of carbon they're different versions of carbon or
different models of carbon with the same number protons in different number of neutrons so look at how I wrote this got carbon-12 carbon-13 carbon-14 up here I want to take a minute talk about the numbers so the number of protons in the nucleus we call that the atomic number you may already have it and then carbon-12 this 12 that I've written here refers to a different number and we call that the mass number the mass number as you'll see is the number of protons plus the number of
neutrons so this is carbon-12 6 plus 7 protons and neutrons of 13 here 6 plus 8 is carbon 14 here so that's how we distinguish between these different

isotopes

different types of carbon there's another way that we sometimes indicate these different

isotopes

of an atom instead of doing 12 and 13 or 14 and that's by using something called isotope notation let me show you how we do that the way we write carbon 12 or 13 or 14 isotope notation is we start out with a chemical symbol if you
what are isotopes
don't already know that you can find on the periodic table so here it is it's a big uppercase C so let's start with my C for carbon and then on the lower corner here I write the atomic number so that's going to be 6 and then up top I'll write the mass number which is 12 so this is carbon 12 written in isotope notation carbon 13 is going to be 6 again because all carbon has 6 protons since nucleus then the 13 up here and finally carbon 14 written in isotope notation to c6 14
so that's how we can write all these

isotopes

of carbon in isotope notation then of course you can also write it as just the element name with a dash and then the number so carbon isn't the only type of element that has multiple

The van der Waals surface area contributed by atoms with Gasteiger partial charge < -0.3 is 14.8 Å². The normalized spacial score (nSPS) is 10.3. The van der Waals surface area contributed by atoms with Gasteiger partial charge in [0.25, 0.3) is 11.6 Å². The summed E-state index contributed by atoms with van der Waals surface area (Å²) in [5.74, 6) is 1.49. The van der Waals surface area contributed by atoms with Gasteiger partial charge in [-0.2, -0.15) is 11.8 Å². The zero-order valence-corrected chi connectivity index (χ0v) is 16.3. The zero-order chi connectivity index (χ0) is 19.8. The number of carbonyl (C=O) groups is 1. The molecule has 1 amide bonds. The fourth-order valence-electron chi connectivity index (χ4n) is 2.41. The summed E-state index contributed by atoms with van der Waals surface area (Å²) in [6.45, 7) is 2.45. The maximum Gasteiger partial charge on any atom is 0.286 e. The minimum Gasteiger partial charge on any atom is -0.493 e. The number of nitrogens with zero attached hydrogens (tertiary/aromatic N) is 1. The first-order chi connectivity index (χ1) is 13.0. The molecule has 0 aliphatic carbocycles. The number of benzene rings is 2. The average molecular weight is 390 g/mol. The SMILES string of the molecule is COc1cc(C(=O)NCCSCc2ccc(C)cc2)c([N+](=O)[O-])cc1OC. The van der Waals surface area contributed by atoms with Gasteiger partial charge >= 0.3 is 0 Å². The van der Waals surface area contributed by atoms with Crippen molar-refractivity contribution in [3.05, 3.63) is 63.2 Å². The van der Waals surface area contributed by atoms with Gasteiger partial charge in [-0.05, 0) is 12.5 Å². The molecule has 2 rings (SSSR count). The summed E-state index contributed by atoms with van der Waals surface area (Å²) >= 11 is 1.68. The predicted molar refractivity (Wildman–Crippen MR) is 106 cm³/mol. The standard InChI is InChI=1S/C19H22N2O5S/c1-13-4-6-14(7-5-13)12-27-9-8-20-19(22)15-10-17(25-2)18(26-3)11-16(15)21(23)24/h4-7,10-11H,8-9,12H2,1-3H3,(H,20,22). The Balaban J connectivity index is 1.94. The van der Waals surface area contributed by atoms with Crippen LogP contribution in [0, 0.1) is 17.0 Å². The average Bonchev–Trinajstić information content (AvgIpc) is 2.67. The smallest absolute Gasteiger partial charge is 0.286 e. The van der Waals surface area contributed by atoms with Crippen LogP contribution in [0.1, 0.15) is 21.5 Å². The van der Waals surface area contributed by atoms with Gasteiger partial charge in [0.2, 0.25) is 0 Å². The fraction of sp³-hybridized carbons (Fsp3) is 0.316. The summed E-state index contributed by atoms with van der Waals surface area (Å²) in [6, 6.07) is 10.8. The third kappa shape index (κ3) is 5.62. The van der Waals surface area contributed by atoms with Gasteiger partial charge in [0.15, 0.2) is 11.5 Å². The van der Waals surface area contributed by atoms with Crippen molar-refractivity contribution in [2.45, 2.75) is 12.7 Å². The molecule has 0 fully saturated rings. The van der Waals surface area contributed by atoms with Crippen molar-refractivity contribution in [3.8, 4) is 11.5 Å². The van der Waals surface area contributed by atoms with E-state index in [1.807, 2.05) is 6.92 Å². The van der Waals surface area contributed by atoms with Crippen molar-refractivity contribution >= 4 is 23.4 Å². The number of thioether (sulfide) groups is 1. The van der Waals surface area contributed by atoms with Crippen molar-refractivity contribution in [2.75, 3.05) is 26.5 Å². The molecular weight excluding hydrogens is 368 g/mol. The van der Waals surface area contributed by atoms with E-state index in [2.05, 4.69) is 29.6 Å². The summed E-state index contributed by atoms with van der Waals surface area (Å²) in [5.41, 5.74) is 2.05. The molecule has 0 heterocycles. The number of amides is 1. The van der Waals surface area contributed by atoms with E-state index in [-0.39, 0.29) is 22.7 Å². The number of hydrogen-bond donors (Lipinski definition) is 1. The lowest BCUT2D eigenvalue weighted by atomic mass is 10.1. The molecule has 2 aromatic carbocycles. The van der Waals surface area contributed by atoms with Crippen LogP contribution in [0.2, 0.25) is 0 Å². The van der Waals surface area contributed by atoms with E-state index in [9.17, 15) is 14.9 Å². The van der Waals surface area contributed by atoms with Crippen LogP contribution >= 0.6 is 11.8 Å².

isotopes

in fact just like cars almost every form of element comes in multiple

isotopes

here the calcium

isotopes

for example if you look up on the periodic table you'll see that calcium has an atomic number of 20 which means that any atom that has 20 protons
in its nucleus is calcium but just like with carbon you can vary the number of neutrons that are the nucleus you get all these different

isotopes

but you still have calcium calcium we've got 40 42 43 44 46 48 all of them have 20 protons in the nucleus but they have varying numbers of neutrons just like we did with carbon we can write all of these calcium

isotopes

in isotope notation where we have the mass number here up at the top and then the atomic number down at the bottom you'll see
they all have the same atomic number of 20 but different mass numbers the sum of protons and neutrons the same is true for iron just to give you another example iron has 26 protons in its nucleus an atomic number of 26 and there are four known

isotopes

of iron all of which have 26 protons in the nucleus but they all have varying numbers of neutrons you add these together to get the mass number and then you can write it in isotope notation with a mass number up here and the atomic number down
here so just to review

what

we've talked about atoms come in different versions known as

isotopes

these are like the different versions of a car or something the number of neutrons change but just as long as you have the same number of protons you still have the same type of atom same type of element you can take an atom and write it in isotope notation where you put the atomic number on the bottom and the mass number up here so that is a that's

what

isotopes

are